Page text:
To assist investigators and reviewers alike, the IRB has developed a Human Research Protocol Form (PDF). Failure to follow the Model Protocol format will result in a delay in review (i.e., a study that does not include the required elements will not be reviewed until all elements have been addressed).
As noted above, externally reviewed protocols are assigned one primary reviewer, while investigator-initiated protocols (and industry studies) are assigned two primary reviewers. All investigator-initiated and industry protocols are reviewed by a biostatistician and every protocol must include a statistical considerations section.
All investigator-initiated and industry studies also receive directed reviews for resource utilization i.e. Nursing, Pharmacy and Data Management by representatives of those support services that are on the committee.
In early 1997 the VCC Clinical Research Oversight Committee (CROC) was charged with responsibility for Data and Safety Monitoring. The CROC is a senior leadership committee.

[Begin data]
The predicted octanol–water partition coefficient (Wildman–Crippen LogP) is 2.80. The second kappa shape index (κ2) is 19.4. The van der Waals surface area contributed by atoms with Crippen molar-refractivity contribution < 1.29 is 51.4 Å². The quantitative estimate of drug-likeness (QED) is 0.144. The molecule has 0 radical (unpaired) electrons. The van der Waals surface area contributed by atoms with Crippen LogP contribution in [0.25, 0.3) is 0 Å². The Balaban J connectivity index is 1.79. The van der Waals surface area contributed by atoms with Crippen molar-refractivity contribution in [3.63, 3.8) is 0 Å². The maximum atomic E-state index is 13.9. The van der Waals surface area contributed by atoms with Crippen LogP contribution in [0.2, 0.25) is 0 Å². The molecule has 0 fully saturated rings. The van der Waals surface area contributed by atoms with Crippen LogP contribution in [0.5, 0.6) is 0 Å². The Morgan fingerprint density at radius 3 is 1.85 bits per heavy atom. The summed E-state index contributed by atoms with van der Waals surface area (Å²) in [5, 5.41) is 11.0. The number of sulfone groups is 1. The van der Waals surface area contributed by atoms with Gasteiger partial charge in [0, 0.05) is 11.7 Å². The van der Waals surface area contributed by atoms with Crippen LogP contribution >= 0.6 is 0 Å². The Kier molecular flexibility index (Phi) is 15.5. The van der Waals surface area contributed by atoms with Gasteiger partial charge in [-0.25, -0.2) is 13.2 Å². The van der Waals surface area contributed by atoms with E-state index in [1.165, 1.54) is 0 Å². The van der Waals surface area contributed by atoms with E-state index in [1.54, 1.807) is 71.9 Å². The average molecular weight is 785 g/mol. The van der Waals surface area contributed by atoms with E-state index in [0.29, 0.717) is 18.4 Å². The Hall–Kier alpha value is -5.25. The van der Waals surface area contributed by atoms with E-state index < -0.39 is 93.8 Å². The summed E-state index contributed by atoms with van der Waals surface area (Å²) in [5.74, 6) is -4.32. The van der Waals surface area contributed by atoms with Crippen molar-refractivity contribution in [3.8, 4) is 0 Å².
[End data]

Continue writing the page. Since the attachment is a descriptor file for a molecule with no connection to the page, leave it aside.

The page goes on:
The Committee has adopted the principles of monitoring and data safety as outlined in the NIH Policy for Data and Safety Monitoring, specifically that:
- All clinical trials require monitoring.
- Monitoring should be commensurate with risks.
- Monitoring should be commensurate with the size and complexity of the study.
- Monitoring must be performed on a regular basis, and conclusions of the monitoring reported to the appropriate individuals/groups.
Current monitoring activities include the following:
Internal Audits of Investigator-Initiated Studies